Senior Airman Cameron Manson, a 436th Aerial Port Squadron ramp operation specialist, helps load cargo on Feb. 3, 2023, during a security assistance mission at Dover Air Force Base, Del.

Senior Airman Cameron Manson, a 436th Aerial Port Squadron ramp operation specialist, helps load cargo on Feb. 3, 2023, during a security assistance mission at Dover Air Force Base, Del. ( Faith Barron/U.S. Air Force)

WASHINGTON — The Pentagon has found no evidence that U.S. military aid earmarked for Ukraine has been diverted for unauthorized uses, defense officials told House lawmakers Tuesday to allay congressional fears that weapons could be falling into the wrong hands.

The Pentagon’s comprehensive oversight efforts for nearly $32 billion in security assistance for Ukraine’s defense against Russia’s invasion is successfully working to track and account for military equipment, officials said during a hearing of the House Armed Services Committee.

“We think the Ukrainians are using properly what they’ve been given,” said Colin Kahl, the undersecretary of defense for policy.

Robert Storch, the Defense Department’s inspector general, detailed a vast accountability system that the U.S. has set up to watch over the material being sent to Ukraine in the past year. More than 90 employees are conducting oversight and the department has about 20 ongoing and planned audits and evaluations focused on ensuring U.S. tax dollars are being spent properly, he said.

The Pentagon is also partnering with inspector generals at the State Department and the U.S. Agency for International Development to monitor more than $113 billion in total aid to Ukraine, about 60% of which is military assistance, Storch said.

“We’re laser focused on this issue,” he said. “We’re doing audits and evaluations that look at the weapons from the time they begin at the port, while they’re transferred, as they get to the transshipment points and then go into the country.”

Ukrainians have been provided with tracking systems, including hand-held scanners and logistics software, to keep tabs on the equipment, Kahl said. The limited military personnel at the U.S. Embassy in Kyiv, the Ukrainian capital, also has conducted six site visits to provide additional oversight.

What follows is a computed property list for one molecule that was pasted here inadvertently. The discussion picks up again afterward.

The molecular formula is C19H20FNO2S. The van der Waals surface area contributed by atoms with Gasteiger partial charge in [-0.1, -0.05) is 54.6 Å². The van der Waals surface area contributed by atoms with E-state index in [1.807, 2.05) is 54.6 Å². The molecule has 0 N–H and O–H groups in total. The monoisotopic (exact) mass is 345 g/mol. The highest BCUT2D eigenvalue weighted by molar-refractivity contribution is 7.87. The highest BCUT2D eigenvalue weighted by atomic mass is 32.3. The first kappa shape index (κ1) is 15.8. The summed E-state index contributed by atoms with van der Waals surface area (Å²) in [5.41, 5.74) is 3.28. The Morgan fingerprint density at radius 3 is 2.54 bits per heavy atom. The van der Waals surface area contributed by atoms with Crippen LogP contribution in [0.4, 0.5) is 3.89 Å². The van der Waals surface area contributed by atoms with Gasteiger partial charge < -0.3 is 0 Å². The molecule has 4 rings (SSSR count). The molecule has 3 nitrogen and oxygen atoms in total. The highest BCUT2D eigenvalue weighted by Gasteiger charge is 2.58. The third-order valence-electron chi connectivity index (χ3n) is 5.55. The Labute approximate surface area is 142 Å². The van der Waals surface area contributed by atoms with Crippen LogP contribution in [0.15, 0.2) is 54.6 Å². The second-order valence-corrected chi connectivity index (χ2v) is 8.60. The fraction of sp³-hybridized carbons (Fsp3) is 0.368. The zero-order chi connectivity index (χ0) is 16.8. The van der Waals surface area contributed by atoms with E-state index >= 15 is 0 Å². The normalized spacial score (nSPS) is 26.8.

“We don’t see any evidence of diversion in our reporting,” he said. “But we’ll continue to foot stomp the importance of accountability and transparency.”

Ukraine’s long history of corruption has been a top concern for defense officials since the U.S. began actively assisting Ukraine’s military nine years ago, Kahl said. But there has been progress in that area, he said, especially in the defense sector.

Rep. Joe Courtney, D-Conn., noted Ukraine’s position on a corruption index compiled by the group Transparency International has improved in the past year and praised Ukrainian President Volodymyr Zelenskyy’s recent crackdown on graft within his government.

“I would say he courageously took steps to remove officials, some very close even to his office and political supporters of his own, which shows, I think, a tremendous commitment to not just talking about trying to address this problem,” Courtney said. “I think that should be acknowledged in terms of the seriousness with which he and his administration are pursuing this goal.”

Rep. Adam Smith of Washington, the top Democrat on the committee, said Ukraine’s success on the battlefield — defying many expectations that the country would fall to a Russian assault in a matter of days — has shown that U.S. aid is going where it needs to go.

“If the weapons and equipment and support that we were sending them was being sent elsewhere or stolen or misused, they would have lost a long time ago,” he said.

Republicans have been more skeptical of U.S. assistance to Ukraine, with a vocal minority arguing to put an end to it. Reps. Matt Gaetz, R-Fla., and Mike Johnson, R-La., on Tuesday raised concerns over the challenges of conducting end-use monitoring in a country with no active U.S. military presence.

Kahl acknowledged those difficulties but said safeguards are in place to make certain Ukrainians are not misusing U.S. aid. Ukrainian officials are regularly providing information from their inventories and transfer logs, and data from NATO-standard scanners is being transmitted directly to the U.S., he said.

A “couple dozen” military personnel from the U.S. Embassy’s Office of Defense Cooperation are also making day trips to sites outside Kyiv when it is safe to do so, Kahl said.

“This is an active combat zone, it’s not like Iraq and Afghanistan where we had thousands of soldiers all over the country so there are inherent restrictions,” he said. “But we’re trying to maximize the use of technology and the people we do have on the ground to get the best sight picture as possible.”

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Svetlana Shkolnikova covers Congress for Stars and Stripes. She previously worked with the House Foreign Affairs Committee as an American Political Science Association Congressional Fellow and spent four years as a general assignment reporter for The Record newspaper in New Jersey and the USA Today Network. A native of Belarus, she has also reported from Moscow, Russia.

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